We all have our own opinion of what constitutes a good healthy diet. The foods mentioned here are just a few, I try to include, as regularly as possible, in my fight against Multiple Sclerosis.
This is not my first venture into writing about the health benefits of a healthy diet. Indeed, while sifting through my archives of this blog, I find I have written many posts focused on diet, perhaps the main one is: a diet for multiple sclerosis avoiding processed foods
I decided to put this post together after stumbling across another post on the healthiest foods on Earth and noticed a lot of common ground between their list and mine.
A Healthy Diet for Multiple Sclerosis
Now, I have been diagnosed with multiple sclerosis for over 20 years. And I firmly believe that I am still reasonable active because I have been able to manage my symptoms with my healthy diet.
If its good enough for Popeye, its good enough for me. Spinach is a great source of iron, but its not to everyone’s taste. I used to love a spinach and cream cheese pasty, before I decided that I should go gluten-free and dairy-free. Kind of scuppered the cheese and the pastry. I consume it mostly as a smoothie with green cabbage and pear.
This nutrient-dense green superfood is readily available – fresh, frozen or even canned. One of the healthiest foods on the planet, spinach is packed with energy while low in calories, and provides Vitamin A, Vitamin K, and essential folate.
It is a food I often feel almost immediate benefit from. I feel invigorated and energised after consuming a portion of spinach.
Avocado is considered by many to be a super-food. They are certainly a great source of healthy monounsaturated fats, Vitamin B6 and loads of folate.
I like them, peeled and sliced, with a mixed salad of Mediterranean leaves. Super healthy and super slimming.
Frequently ranked in the U.S. diet as having one of the highest antioxidant capacities among all fruits, vegetables, spices and seasonings. Another of the often touted superfoods.
Blueberries feature in my daily diet on most days when these berries are available.
Broccoli is is a cruciferous vegetable, known scientifically as Brassica oleracea.
This vegetable is related to cabbage, kale, cauliflower and Brussels sprouts.
Broccoli is high in many nutrients, including fibre, vitamin C, vitamin K, iron and potassium. Broccoli also contains more protein than most other vegetables.
It is a key ingredient in my Wahls Protocol and features in my vegetable smoothies alongside spinach and cabbage.
Packed with more vitamin C than an equivalent amount of orange, the bright green flesh of the kiwifruit speckled with tiny black seeds adds a dramatic tropical flair to any fruit salad. California kiwifruit is available November through May, while the New Zealand crop hits the market June through October making fresh kiwis available year round.
Banana fruits are among the most important food crops in the world.
They come from a class of plants called Musa, that are native to Southeast Asia, and are grown in many of the warmer areas of the world.
Bananas are a healthy source of fibre, potassium, vitamin B6, vitamin C, and various antioxidants and phytonutrients.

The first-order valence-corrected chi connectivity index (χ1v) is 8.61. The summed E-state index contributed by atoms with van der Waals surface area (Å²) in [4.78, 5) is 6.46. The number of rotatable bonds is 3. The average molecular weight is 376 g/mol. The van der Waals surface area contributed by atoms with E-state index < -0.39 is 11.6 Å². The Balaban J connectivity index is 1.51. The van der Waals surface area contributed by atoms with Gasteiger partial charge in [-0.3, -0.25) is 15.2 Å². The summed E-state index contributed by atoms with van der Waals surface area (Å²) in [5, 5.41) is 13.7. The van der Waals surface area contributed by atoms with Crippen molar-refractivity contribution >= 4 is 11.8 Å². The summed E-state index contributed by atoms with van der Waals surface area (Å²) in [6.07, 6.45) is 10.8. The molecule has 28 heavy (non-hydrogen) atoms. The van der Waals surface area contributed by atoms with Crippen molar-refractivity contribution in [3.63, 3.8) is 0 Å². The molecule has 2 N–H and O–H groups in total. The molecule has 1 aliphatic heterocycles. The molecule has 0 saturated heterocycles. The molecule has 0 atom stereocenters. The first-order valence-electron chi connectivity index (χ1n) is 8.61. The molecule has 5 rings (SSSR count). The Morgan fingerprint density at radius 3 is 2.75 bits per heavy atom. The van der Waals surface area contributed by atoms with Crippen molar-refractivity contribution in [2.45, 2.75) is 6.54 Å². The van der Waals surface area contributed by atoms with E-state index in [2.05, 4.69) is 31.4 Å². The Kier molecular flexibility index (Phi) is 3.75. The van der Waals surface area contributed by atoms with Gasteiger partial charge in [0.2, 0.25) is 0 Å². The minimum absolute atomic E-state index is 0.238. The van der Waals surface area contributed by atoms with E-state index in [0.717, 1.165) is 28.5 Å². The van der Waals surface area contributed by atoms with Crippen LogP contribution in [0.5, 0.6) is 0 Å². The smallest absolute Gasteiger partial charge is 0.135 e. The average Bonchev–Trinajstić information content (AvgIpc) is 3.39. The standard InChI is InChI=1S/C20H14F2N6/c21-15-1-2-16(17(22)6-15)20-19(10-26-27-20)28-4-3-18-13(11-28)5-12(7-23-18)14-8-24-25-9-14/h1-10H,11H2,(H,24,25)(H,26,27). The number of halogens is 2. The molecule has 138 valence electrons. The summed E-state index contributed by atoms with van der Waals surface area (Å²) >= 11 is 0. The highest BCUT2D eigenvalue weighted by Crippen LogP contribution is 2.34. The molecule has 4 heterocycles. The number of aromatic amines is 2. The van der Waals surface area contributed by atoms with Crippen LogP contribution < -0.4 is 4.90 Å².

Anecdotally, I have heard them reported to be great pain moderators in patients with Fibromyalgia.
Kale is not only our most lutein-rich food at World’s Healthiest Foods, it is also the top lutein-containing food in the USDA’s National Nutrient Database that analyzes 5,350 foods that contain this carotenoid nutrient. Among the carotenoids, lutein is perhaps best known for its supportive role in eye health, and in particular, for its ability to protect different parts of the eye from potential damage by light or oxygen.
As a green vegetable, it forms an important part of the Wahls Protocol and I am constantly experimenting with different ways of cooking this super healthy food.
Quinoa is the seed of a plant known scientifically as Chenopodium quinoa.
It is high in many nutrients, and is often referred to as a “superfood.”
Quinoa (pronounced KEEN-wah) is actually not a grain. Quinoa is a pseudo-cereal, a seed that is prepared and consumed like a grain.
However, quinoa is higher in nutrients than most grains.
Quinoa has a crunchy texture and nutty flavour. It is also gluten-free, so it can be enjoyed by individuals who are sensitive to gluten or wheat.
I enjoy this sprinkled on my granola for my breakfast pick-me-up.
Turmeric is the spice that gives curry its yellow colour.
It has been used in India for thousands of years as a spice and medicinal herb.
Recently, science has started to back up what the Indians have known for a long time… it really does contain compounds with medicinal properties.
It is an unscientific approach, but I love a good, not too hot, curry. I have long known that many spices are mooted to have beneficial qualities.
I am thinking of writing a series of articles based around Dr Terry Wahls teachings. And based on the Wahls Protocol come up with a UK oriented healthy shopping list and meal suggestions.
If you would be interested in this, please jot a reply in the comments section of this post. If I receive a good response I shall finish my research and get publishing. A healthy diet is important for each and every one of us, not just for those with a chronic illness.